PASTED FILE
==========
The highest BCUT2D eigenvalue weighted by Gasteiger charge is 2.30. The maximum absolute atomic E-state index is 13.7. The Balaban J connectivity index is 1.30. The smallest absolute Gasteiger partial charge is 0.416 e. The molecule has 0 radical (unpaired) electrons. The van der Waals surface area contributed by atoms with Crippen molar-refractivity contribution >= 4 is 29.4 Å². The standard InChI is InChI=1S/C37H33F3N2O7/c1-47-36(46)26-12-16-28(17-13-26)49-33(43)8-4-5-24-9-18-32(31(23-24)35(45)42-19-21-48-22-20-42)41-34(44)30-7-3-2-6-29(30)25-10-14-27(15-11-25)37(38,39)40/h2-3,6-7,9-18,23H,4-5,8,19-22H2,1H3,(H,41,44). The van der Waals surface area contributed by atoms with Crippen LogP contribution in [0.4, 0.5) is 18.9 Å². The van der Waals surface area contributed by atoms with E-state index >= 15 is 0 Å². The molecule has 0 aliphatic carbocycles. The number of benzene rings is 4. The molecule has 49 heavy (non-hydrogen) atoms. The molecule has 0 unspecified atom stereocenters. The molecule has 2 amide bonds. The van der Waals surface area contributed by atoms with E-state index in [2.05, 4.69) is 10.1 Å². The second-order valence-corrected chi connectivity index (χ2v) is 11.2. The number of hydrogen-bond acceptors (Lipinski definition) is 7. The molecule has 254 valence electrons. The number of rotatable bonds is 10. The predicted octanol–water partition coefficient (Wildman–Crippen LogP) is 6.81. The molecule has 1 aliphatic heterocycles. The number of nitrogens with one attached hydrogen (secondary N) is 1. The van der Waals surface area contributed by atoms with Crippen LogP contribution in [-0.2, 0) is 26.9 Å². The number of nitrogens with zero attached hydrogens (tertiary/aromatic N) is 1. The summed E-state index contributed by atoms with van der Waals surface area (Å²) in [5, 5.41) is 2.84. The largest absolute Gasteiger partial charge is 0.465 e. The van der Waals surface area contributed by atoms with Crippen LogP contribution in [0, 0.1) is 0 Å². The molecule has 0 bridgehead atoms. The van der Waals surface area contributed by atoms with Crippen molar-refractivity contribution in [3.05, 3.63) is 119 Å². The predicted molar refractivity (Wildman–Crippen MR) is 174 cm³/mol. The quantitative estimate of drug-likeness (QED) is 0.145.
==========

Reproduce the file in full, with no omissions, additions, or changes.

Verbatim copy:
The highest BCUT2D eigenvalue weighted by Gasteiger charge is 2.30. The maximum absolute atomic E-state index is 13.7. The Balaban J connectivity index is 1.30. The smallest absolute Gasteiger partial charge is 0.416 e. The molecule has 0 radical (unpaired) electrons. The van der Waals surface area contributed by atoms with Crippen molar-refractivity contribution >= 4 is 29.4 Å². The standard InChI is InChI=1S/C37H33F3N2O7/c1-47-36(46)26-12-16-28(17-13-26)49-33(43)8-4-5-24-9-18-32(31(23-24)35(45)42-19-21-48-22-20-42)41-34(44)30-7-3-2-6-29(30)25-10-14-27(15-11-25)37(38,39)40/h2-3,6-7,9-18,23H,4-5,8,19-22H2,1H3,(H,41,44). The van der Waals surface area contributed by atoms with Crippen LogP contribution in [0.4, 0.5) is 18.9 Å². The van der Waals surface area contributed by atoms with E-state index >= 15 is 0 Å². The molecule has 0 aliphatic carbocycles. The number of benzene rings is 4. The molecule has 49 heavy (non-hydrogen) atoms. The molecule has 0 unspecified atom stereocenters. The molecule has 2 amide bonds. The van der Waals surface area contributed by atoms with E-state index in [2.05, 4.69) is 10.1 Å². The second-order valence-corrected chi connectivity index (χ2v) is 11.2. The number of hydrogen-bond acceptors (Lipinski definition) is 7. The molecule has 254 valence electrons. The number of rotatable bonds is 10. The predicted octanol–water partition coefficient (Wildman–Crippen LogP) is 6.81. The molecule has 1 aliphatic heterocycles. The number of nitrogens with one attached hydrogen (secondary N) is 1. The van der Waals surface area contributed by atoms with Crippen LogP contribution in [-0.2, 0) is 26.9 Å². The number of nitrogens with zero attached hydrogens (tertiary/aromatic N) is 1. The summed E-state index contributed by atoms with van der Waals surface area (Å²) in [5, 5.41) is 2.84. The largest absolute Gasteiger partial charge is 0.465 e. The van der Waals surface area contributed by atoms with Crippen LogP contribution in [0, 0.1) is 0 Å². The molecule has 0 bridgehead atoms. The van der Waals surface area contributed by atoms with Crippen molar-refractivity contribution in [3.05, 3.63) is 119 Å². The predicted molar refractivity (Wildman–Crippen MR) is 174 cm³/mol. The quantitative estimate of drug-likeness (QED) is 0.145.